M996X.2.229 | Geological hammer
About 1850, 19th century
3.2 x 19.8 x 40.1 cm
© McCord Museum
Keywords: Hammer (5)
Keys to History
This geological hammer, used to rather rock samples, belonged to Sir William Dawson (1812-1899).
Dawson was a geologist who studied at the University of Edinburgh in the 1840s. He was devoted to the study of Earth, in particular, to the study of its surface and other parts and their history and evolution.
During the 1850s and 1860s, he undertook several field studies, notably in Nova Scotia, the province of his birth, and in different regions of Quebec. Discovered during his explorations were mineral deposits of coal, iron, copper and phosphate as well as specimens of glacial deposits and fossils. His subsequent examination under micrscope of the fossil animals and plants, and numerous scientific publications on his work, helped to make Montreal an international centre for the study of geology and paleobotany.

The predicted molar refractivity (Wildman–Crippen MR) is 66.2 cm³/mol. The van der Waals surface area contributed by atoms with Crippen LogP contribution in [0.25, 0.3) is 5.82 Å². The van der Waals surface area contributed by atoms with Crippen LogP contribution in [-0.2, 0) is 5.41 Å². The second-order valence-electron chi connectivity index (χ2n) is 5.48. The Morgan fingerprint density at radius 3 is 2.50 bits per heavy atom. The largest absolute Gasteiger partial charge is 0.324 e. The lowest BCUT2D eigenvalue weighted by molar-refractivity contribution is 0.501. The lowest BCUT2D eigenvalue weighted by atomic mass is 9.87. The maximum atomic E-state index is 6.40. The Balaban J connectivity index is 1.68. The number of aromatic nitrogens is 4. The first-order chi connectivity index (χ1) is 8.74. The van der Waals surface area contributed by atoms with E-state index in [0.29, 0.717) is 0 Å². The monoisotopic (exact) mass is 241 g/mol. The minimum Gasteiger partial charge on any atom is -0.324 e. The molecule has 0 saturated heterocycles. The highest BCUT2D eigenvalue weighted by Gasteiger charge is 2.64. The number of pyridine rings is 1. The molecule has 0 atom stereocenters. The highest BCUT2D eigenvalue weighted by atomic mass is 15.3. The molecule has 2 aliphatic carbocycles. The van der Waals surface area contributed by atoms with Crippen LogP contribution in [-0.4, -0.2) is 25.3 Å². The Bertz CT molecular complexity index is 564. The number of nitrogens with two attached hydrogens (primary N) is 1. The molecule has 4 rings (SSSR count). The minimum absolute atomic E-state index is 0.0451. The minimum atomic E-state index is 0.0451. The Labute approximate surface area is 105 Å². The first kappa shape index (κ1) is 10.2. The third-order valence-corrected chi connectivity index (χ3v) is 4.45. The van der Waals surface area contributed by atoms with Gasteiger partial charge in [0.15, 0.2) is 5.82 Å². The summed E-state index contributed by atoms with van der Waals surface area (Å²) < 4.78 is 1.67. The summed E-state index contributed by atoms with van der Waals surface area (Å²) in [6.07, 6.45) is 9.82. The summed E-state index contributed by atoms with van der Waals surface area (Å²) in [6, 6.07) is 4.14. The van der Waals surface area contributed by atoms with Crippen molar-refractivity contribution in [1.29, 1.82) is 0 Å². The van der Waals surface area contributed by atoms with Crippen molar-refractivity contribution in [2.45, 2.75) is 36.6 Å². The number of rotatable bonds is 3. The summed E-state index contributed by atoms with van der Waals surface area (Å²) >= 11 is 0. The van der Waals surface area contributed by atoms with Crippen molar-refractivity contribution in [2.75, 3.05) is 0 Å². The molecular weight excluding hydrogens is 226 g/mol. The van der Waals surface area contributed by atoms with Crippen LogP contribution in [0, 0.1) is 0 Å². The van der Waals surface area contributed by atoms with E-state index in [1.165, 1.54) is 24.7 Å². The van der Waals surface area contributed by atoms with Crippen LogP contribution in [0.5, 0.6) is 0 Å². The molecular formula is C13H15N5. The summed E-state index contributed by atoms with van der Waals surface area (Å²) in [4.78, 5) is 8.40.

The hammer has an iron head cast to a sharp point for breaking off pieces of rock. The handle is inscribed with the words "Sir William Dawson's Hammer."
Sir William Dawson may have used this hammer for gathering specimens while doing fieldwork in Nova Scotia and in the Gaspé and Lower St. Lawrence regions of Quebec.
Geology was the most popular science of the mid-19th century.
Sir William Dawson was principal of McGill University from 1855 to 1893. A leading educator, he published some 350 scientific works during his lifetime.